Wednesday, August 23, 2006

The Bush administration said yesterday that Iran’s proposal for talks on its nuclear programs “falls short of the conditions” demanded by the U.N. Security Council.

But with the international alliance against Iran showing signs of strain, the administration stopped short of dismissing Tehran’s proposal out of hand.

“We acknowledge that Iran considers its response as a serious offer, and we will review it,” State Department acting spokesman Gonzalo Gallegos said after a meeting between President Bush and Secretary of State Condoleezza Rice.

Both China and Russia said they favor additional negotiations with Tehran to clear up questions over its nuclear programs, which the United States and its European allies fear are a cover for Tehran’s drive to obtain nuclear weapons.

Mr. Gallegos said that Iran’s 20-page counteroffer “falls short of the conditions set by the Security Council, which require the full and verifiable suspension of all [uranium] enrichment-related and reprocessing activities.”

“We are consulting closely, including with other members of the Security Council, on next steps,” he said.

Separately, a bipartisan congressional report released yesterday said Iran has become an even greater threat to the United States with the election last year of hard-line Islamist President Mahmoud Ahmadinejad.

The House Permanent Select Committee on Intelligence said Iran has enough uranium, if sufficiently enriched, for 12 nuclear bombs.

The report also cast doubt on Moscow’s ability to monitor spent fuel rods from a Russian-built nuclear reactor in Bushehr, Iran, and warned Iran could in time produce 30 plutonium-based nuclear bombs annually by reprocessing the plant’s spent fuel rods.

The five permanent U.N. Security Council powers — the United States, Russia, China, France and Britain — and Germany in June offered Tehran a package of diplomatic, trade and security concessions if Iran would freeze its nuclear programs.

Top U.S. officials say they are prepared to move “quickly” with sanctions and other punitive measures if Iran refuses to cooperate.

France and Germany yesterday echoed the U.S. stance, saying Iran must freeze its enrichment work — a critical step in producing fuel for both civilian and military nuclear uses — before any talks can proceed. The U.N. deadline for Iran to comply with the freeze is Aug. 31.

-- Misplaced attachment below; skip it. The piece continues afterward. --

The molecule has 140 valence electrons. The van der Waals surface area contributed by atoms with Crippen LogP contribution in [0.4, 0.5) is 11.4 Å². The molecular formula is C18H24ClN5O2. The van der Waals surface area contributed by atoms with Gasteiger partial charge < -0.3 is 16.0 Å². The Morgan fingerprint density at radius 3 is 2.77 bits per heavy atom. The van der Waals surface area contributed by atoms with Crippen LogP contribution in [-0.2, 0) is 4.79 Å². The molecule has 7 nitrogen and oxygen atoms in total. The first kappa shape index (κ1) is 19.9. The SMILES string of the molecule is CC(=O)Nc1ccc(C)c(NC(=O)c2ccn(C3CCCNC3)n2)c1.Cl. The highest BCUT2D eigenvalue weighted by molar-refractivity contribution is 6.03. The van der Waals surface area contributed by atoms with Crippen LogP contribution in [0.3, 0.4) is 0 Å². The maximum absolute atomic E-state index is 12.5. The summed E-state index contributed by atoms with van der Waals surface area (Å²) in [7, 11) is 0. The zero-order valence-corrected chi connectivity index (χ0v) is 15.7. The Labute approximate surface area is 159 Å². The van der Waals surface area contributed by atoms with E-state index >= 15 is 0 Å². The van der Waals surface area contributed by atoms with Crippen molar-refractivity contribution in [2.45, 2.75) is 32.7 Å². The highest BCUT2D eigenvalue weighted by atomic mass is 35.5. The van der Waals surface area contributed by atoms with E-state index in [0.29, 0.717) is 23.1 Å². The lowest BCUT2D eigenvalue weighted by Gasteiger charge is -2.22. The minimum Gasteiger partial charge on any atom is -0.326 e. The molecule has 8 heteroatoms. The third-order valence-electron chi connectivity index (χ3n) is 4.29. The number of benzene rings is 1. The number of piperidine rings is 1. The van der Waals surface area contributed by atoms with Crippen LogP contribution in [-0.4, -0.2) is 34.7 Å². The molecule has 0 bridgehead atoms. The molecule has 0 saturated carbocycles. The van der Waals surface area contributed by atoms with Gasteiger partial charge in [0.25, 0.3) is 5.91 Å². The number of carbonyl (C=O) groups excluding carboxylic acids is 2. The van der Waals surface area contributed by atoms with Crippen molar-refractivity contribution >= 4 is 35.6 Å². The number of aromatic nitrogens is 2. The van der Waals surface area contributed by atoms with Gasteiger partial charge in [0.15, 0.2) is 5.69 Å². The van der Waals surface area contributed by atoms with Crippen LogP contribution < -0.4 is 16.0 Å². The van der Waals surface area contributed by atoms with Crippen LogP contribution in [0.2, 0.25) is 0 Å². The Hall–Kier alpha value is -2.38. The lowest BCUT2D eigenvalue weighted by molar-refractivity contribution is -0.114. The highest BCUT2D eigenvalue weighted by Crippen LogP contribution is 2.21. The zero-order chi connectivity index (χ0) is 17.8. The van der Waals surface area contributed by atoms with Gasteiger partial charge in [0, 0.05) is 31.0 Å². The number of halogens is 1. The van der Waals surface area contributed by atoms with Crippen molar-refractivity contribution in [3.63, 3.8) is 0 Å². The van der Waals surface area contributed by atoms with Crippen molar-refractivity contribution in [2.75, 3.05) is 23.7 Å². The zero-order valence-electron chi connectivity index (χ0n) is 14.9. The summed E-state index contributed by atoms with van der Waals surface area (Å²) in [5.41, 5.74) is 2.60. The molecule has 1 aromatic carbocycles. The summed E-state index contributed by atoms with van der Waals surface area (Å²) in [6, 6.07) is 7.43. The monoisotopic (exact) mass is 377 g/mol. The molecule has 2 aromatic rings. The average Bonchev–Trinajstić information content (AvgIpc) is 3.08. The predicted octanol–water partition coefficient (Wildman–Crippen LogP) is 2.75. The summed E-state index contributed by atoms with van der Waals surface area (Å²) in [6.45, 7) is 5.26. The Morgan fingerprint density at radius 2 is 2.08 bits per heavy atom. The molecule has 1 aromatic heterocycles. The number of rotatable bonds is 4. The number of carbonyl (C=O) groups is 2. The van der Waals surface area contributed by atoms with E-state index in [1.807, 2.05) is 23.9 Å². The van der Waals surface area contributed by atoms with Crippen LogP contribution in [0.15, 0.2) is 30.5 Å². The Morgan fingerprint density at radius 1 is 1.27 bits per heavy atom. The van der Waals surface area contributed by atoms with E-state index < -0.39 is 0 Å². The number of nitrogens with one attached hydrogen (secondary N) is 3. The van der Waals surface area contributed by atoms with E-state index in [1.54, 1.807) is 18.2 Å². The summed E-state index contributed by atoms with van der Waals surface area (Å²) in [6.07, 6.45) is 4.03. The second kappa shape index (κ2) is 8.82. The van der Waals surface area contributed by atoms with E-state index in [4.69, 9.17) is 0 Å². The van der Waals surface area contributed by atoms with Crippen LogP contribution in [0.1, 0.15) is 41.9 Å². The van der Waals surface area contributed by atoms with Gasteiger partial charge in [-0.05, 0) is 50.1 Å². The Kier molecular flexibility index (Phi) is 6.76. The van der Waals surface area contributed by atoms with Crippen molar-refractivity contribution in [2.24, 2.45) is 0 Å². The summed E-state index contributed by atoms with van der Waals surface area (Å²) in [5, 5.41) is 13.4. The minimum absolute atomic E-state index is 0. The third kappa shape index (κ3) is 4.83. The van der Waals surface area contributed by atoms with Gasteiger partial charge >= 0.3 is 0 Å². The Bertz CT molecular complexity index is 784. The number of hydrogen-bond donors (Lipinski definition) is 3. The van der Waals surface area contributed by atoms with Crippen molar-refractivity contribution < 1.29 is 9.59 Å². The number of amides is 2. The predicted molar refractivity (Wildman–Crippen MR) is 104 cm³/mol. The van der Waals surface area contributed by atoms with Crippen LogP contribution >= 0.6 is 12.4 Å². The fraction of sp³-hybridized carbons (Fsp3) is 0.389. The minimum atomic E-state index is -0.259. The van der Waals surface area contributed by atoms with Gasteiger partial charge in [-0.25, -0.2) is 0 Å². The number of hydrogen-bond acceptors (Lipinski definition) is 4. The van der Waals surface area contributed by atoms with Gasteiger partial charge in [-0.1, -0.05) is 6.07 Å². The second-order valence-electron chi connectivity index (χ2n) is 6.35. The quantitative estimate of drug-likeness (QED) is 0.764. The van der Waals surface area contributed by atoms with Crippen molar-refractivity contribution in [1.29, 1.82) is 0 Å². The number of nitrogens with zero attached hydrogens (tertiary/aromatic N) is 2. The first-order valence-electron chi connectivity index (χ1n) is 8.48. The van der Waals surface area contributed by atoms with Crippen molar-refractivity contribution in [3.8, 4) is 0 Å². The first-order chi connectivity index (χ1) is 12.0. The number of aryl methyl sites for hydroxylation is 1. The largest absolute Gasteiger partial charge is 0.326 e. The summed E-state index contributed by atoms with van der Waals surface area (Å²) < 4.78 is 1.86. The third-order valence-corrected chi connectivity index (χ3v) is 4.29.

“The Iranians know the rules of the game — first a suspension of sensitive nuclear activities,” said French Foreign Minister Philippe Douste-Blazy.

But official spokesmen in Moscow and Beijing said Iran’s lengthy counterproposal for new “serious talks,” delivered on Tuesday in Tehran by senior nuclear negotiator Ali Larijani, could form the basis for a new round of negotiations and put on hold for now any talk of sanctions.

“It is very important to understand the nuances and grasp constructive elements, if in fact they exist, and work out how to work further with Tehran on the basis of the known proposals of the six countries,” Russian Foreign Ministry spokesman Mikhail Kamynin told the Interfax news agency.

Iranian officials appeared eager to exploit possible divisions on the other side of the negotiating table.

“If the Europeans pay proper attention to positive and clear signals included in Iran’s response, the case will be solved through negotiation and without tension,” Foreign Ministry spokesman Hamid Reza Asefi told Iran’s state radio yesterday.

Mr. Bush also spoke by phone with U.N. Secretary-General Kofi Annan about Iran yesterday. Mr. Annan plans a Middle East trip, starting tomorrow, that will include a stop in Tehran.

Iran says its nuclear programs are for civilian energy uses, and claims it has a right to pursue nuclear power under the international treaty on nonproliferation.

c Rowan Scarborough contributed to this report.

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